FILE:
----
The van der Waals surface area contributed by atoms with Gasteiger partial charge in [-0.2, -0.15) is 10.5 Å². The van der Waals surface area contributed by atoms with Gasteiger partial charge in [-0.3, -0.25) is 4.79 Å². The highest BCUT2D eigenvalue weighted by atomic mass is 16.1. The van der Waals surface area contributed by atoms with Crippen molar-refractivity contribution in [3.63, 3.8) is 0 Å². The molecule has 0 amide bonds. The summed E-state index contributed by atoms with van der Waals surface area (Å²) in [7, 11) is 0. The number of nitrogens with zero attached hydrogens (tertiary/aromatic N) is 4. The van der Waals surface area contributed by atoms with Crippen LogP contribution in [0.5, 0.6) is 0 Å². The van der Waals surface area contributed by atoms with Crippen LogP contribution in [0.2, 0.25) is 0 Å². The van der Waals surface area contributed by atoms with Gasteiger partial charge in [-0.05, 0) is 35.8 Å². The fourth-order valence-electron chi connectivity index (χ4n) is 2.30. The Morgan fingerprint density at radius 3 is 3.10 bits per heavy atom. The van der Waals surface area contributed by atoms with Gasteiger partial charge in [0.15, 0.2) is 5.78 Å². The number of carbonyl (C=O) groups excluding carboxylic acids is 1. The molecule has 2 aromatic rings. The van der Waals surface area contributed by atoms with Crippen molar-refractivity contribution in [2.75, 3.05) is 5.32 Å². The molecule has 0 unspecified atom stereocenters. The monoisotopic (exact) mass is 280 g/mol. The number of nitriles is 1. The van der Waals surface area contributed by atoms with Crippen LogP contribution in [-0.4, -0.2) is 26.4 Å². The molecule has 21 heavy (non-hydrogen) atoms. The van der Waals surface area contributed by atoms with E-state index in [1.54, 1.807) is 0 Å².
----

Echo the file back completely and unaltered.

The van der Waals surface area contributed by atoms with Gasteiger partial charge in [-0.2, -0.15) is 10.5 Å². The van der Waals surface area contributed by atoms with Gasteiger partial charge in [-0.3, -0.25) is 4.79 Å². The highest BCUT2D eigenvalue weighted by atomic mass is 16.1. The van der Waals surface area contributed by atoms with Crippen molar-refractivity contribution in [3.63, 3.8) is 0 Å². The molecule has 0 amide bonds. The summed E-state index contributed by atoms with van der Waals surface area (Å²) in [7, 11) is 0. The number of nitrogens with zero attached hydrogens (tertiary/aromatic N) is 4. The van der Waals surface area contributed by atoms with Crippen LogP contribution in [0.5, 0.6) is 0 Å². The van der Waals surface area contributed by atoms with Crippen LogP contribution in [0.2, 0.25) is 0 Å². The van der Waals surface area contributed by atoms with Gasteiger partial charge in [-0.05, 0) is 35.8 Å². The fourth-order valence-electron chi connectivity index (χ4n) is 2.30. The Morgan fingerprint density at radius 3 is 3.10 bits per heavy atom. The van der Waals surface area contributed by atoms with Gasteiger partial charge in [0.15, 0.2) is 5.78 Å². The number of carbonyl (C=O) groups excluding carboxylic acids is 1. The molecule has 2 aromatic rings. The van der Waals surface area contributed by atoms with Crippen molar-refractivity contribution in [2.75, 3.05) is 5.32 Å². The molecule has 0 unspecified atom stereocenters. The monoisotopic (exact) mass is 280 g/mol. The number of nitriles is 1. The van der Waals surface area contributed by atoms with Crippen LogP contribution in [-0.4, -0.2) is 26.4 Å². The molecule has 21 heavy (non-hydrogen) atoms. The van der Waals surface area contributed by atoms with E-state index in [1.54, 1.807) is 0 Å².